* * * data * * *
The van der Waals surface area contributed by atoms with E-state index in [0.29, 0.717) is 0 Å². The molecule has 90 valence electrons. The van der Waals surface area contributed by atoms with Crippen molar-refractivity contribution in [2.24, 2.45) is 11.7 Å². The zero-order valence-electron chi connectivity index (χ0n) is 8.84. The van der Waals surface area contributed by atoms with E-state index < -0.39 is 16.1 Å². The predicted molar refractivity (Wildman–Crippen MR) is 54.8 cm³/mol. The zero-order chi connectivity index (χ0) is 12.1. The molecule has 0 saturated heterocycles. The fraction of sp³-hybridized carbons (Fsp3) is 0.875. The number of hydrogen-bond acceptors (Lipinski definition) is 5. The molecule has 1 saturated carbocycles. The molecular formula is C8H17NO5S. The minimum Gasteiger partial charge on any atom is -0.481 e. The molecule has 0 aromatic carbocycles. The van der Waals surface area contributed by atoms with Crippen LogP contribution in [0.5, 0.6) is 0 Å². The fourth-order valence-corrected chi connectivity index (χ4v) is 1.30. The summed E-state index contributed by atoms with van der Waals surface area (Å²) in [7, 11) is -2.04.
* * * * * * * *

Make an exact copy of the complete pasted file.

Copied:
The van der Waals surface area contributed by atoms with E-state index in [0.29, 0.717) is 0 Å². The molecule has 90 valence electrons. The van der Waals surface area contributed by atoms with Crippen molar-refractivity contribution in [2.24, 2.45) is 11.7 Å². The zero-order valence-electron chi connectivity index (χ0n) is 8.84. The van der Waals surface area contributed by atoms with E-state index < -0.39 is 16.1 Å². The predicted molar refractivity (Wildman–Crippen MR) is 54.8 cm³/mol. The zero-order chi connectivity index (χ0) is 12.1. The molecule has 0 saturated heterocycles. The fraction of sp³-hybridized carbons (Fsp3) is 0.875. The number of hydrogen-bond acceptors (Lipinski definition) is 5. The molecule has 1 saturated carbocycles. The molecular formula is C8H17NO5S. The minimum Gasteiger partial charge on any atom is -0.481 e. The molecule has 0 aromatic carbocycles. The van der Waals surface area contributed by atoms with Crippen LogP contribution in [0.5, 0.6) is 0 Å². The fourth-order valence-corrected chi connectivity index (χ4v) is 1.30. The summed E-state index contributed by atoms with van der Waals surface area (Å²) in [7, 11) is -2.04.